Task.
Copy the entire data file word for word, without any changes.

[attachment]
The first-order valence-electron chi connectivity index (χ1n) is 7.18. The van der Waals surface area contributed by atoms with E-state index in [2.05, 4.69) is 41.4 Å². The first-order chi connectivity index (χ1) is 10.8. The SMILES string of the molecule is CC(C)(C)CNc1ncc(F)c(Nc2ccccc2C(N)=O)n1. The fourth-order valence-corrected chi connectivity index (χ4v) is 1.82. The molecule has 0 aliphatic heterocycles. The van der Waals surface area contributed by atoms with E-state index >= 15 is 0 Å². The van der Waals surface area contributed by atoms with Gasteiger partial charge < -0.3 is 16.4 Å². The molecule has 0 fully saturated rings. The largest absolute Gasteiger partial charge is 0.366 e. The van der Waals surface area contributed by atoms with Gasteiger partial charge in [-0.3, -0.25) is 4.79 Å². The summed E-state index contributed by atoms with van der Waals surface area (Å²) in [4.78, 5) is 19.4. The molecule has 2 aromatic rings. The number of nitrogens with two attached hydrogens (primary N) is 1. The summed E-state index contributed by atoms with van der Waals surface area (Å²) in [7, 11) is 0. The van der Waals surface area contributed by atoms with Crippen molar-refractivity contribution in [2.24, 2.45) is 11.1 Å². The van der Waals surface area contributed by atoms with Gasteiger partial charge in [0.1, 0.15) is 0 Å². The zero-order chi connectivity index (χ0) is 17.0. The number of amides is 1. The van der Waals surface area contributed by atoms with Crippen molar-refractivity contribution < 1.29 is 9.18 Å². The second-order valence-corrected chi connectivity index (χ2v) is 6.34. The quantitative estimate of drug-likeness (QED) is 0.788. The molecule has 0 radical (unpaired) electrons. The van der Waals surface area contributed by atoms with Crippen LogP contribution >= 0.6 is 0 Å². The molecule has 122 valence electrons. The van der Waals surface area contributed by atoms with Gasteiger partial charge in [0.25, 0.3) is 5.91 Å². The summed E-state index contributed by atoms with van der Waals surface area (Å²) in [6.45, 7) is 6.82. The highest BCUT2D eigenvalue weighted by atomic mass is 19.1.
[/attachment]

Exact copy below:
The first-order valence-electron chi connectivity index (χ1n) is 7.18. The van der Waals surface area contributed by atoms with E-state index in [2.05, 4.69) is 41.4 Å². The first-order chi connectivity index (χ1) is 10.8. The SMILES string of the molecule is CC(C)(C)CNc1ncc(F)c(Nc2ccccc2C(N)=O)n1. The fourth-order valence-corrected chi connectivity index (χ4v) is 1.82. The molecule has 0 aliphatic heterocycles. The van der Waals surface area contributed by atoms with E-state index >= 15 is 0 Å². The van der Waals surface area contributed by atoms with Gasteiger partial charge < -0.3 is 16.4 Å². The molecule has 0 fully saturated rings. The largest absolute Gasteiger partial charge is 0.366 e. The van der Waals surface area contributed by atoms with Gasteiger partial charge in [-0.3, -0.25) is 4.79 Å². The summed E-state index contributed by atoms with van der Waals surface area (Å²) in [4.78, 5) is 19.4. The molecule has 2 aromatic rings. The number of nitrogens with two attached hydrogens (primary N) is 1. The summed E-state index contributed by atoms with van der Waals surface area (Å²) in [7, 11) is 0. The van der Waals surface area contributed by atoms with Crippen molar-refractivity contribution in [2.24, 2.45) is 11.1 Å². The van der Waals surface area contributed by atoms with Gasteiger partial charge in [0.1, 0.15) is 0 Å². The zero-order chi connectivity index (χ0) is 17.0. The number of amides is 1. The van der Waals surface area contributed by atoms with Crippen molar-refractivity contribution < 1.29 is 9.18 Å². The second-order valence-corrected chi connectivity index (χ2v) is 6.34. The quantitative estimate of drug-likeness (QED) is 0.788. The molecule has 0 radical (unpaired) electrons. The van der Waals surface area contributed by atoms with Crippen LogP contribution >= 0.6 is 0 Å². The molecule has 122 valence electrons. The van der Waals surface area contributed by atoms with Gasteiger partial charge in [0.25, 0.3) is 5.91 Å². The summed E-state index contributed by atoms with van der Waals surface area (Å²) in [6.45, 7) is 6.82. The highest BCUT2D eigenvalue weighted by atomic mass is 19.1.